Caltech researchers have launched a 1000-person, longitudinal study to track the evolution of mood and behavior during one of the most unusual social dynamics of our time—the pandemic. By tracking how people feel, researchers hope to gain insight into how the aspects of the public, such as emotional biases towards other groups or personal decision making, change over time in response to external forces and how long those changes last. Similarly, the program hopes to allow policymakers to craft more targeted and effective public health measures to combat biases and address underlying emotional causes around poor adherence to mask wearing and social distancing.

To learn more about the COVID-Dynamic Longitudinal Study, visit here.





Spreading the Word on Mask Usage

Stanford University

Messaging around public health measures like social distancing and mask wearing has been one of the biggest challenges and ultimately biggest failures in the United States in the pandemic. Early messaging from officials was often confusing or even contradictory and had lasting implications for public trust and adherence to public health guidelines, particularly as they got stricter as the pandemic worsened. Francisca Santana, a PhD student at Stanford, has recently published a thorough investigation into the nuance around public health messaging using perspectives learned from California’s recent wildfires and how those lessons could have improved COVID-19 health messaging. For example, Santana found that one of the most powerful ways to increase mask wearing behavior was to have people gift masks to those in their social circles — not only does it simply improve access to masks, but it also gives the mask a positive social association of meeting the expectations of your peers.

Read more about the social science of mask-wearing here.





Emerging from Collective Trauma

University of California

Roxane Cohen Silver, of UC Irvine, has studied the effects of collective trauma on the social fabric and human resilience in response to events ranging from earthquakes to the terrorist attacks on 9/11. Her work suggests that post-pandemic success will be strongly correlated with not only the circumstances during the pandemic, but also an individual’s pre-pandemic situation. For example, a person’s access to health insurance during the pandemic will be a key indicator of their stress levels during the pandemic, but will also have been an indicator of stress and financial uncertainty pre-pandemic. Similarly, many people may not have had access to traditional coping mechanisms during quarantine, such as the ability to gather with family and friends to collectively mourn the loss of a loved one at a funeral.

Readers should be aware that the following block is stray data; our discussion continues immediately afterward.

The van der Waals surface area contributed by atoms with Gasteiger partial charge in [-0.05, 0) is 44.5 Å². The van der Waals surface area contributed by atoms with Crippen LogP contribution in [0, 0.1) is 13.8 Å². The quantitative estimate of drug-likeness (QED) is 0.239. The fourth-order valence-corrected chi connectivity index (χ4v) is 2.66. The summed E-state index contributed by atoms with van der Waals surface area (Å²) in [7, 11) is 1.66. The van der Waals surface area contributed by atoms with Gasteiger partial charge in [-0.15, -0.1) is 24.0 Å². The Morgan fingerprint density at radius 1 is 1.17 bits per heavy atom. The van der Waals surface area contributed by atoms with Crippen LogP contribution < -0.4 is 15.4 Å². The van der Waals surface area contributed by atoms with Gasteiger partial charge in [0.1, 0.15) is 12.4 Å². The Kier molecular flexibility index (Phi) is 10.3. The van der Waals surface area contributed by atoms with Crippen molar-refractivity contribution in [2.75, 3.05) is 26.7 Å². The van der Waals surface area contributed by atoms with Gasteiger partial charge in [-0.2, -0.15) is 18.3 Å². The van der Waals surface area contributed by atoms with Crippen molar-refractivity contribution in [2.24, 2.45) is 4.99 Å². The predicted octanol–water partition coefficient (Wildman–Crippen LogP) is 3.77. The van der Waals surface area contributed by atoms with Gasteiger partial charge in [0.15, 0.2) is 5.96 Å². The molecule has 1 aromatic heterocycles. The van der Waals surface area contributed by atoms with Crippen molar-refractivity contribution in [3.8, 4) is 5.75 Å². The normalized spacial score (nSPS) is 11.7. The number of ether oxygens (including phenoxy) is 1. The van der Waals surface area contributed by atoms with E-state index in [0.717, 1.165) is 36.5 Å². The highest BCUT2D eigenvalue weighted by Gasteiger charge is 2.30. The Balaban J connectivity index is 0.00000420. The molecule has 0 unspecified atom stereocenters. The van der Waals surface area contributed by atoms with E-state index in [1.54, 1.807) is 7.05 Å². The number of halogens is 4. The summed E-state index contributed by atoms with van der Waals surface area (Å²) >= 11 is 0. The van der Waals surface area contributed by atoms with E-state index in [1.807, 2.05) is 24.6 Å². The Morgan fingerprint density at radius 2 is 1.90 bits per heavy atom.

To learn more about Dr. Silver’s roadmap for post-pandemic behavioral science, read her article in Science magazine here.



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In addition to being world class research and educational institutions, our partners remain committed to translating the work of their researchers into policies that will have a positive impact on millions of people. There are just a couple of the ways that our Partner Institutions have leveraged their expertise to directly inform the development of policies related to the pandemic.





Three UCSF Faculty Named to Biden-Harris COVID-19 Advisory Panel

University of California

Faced with an unprecedented, historic pandemic in the middle of a presidential transition, President Biden and Vice President Harris turned to top of the line medical expertise, tapping three UC San Francisco faculty to join their COVID-19 advisory panel. Dr. David Kessler (co-chair), Dr. Eric Goosby, and Dr. Robert Rodriguez joined a team of 10 other experts across the country to help steer and advise the incoming administration. The team is tasked with interfacing with local and state public health officials, enabling a safe economic recovery, re-opening schools, and tackling the racial disparities laid bare during the pandemic.

To learn more about the California perspective brought to the Biden-Harris administration’s COVID-19 efforts, click here.



COVID International Research Team

Multi-Organizational Collaboration

A global problem like COVID-19 requires a global solution. Our Partner Institutions sprung into action quickly, helping to assemble a massive, worldwide consortium of cutting-edge researchers spanning all aspects of the pandemic response: medical experts, government agencies, virologists, data scientists, geneticists, computational scientists, engineers and more. With California and the United States leading the charge, the team spans 11 countries with over 190 individual contributors. With the unique collaborative structure, the team has managed to pull together previously unobtainable public datasets, identified drug targets, and developed some of the most sophisticated tools for pandemic response—both public facing and internal.

For more about the COVID International Research team, visit their website here.






CCST can assist California Legislative and Executive offices in connecting with scientific experts and research resources in the State of California.


For assistance, please contact:

John Thompson, PhD
Senior Science Officer
[email protected]
(916) 492-0996

Find us online at

Special thanks to Geoff Hollett, PhD for his contributions preparing this report.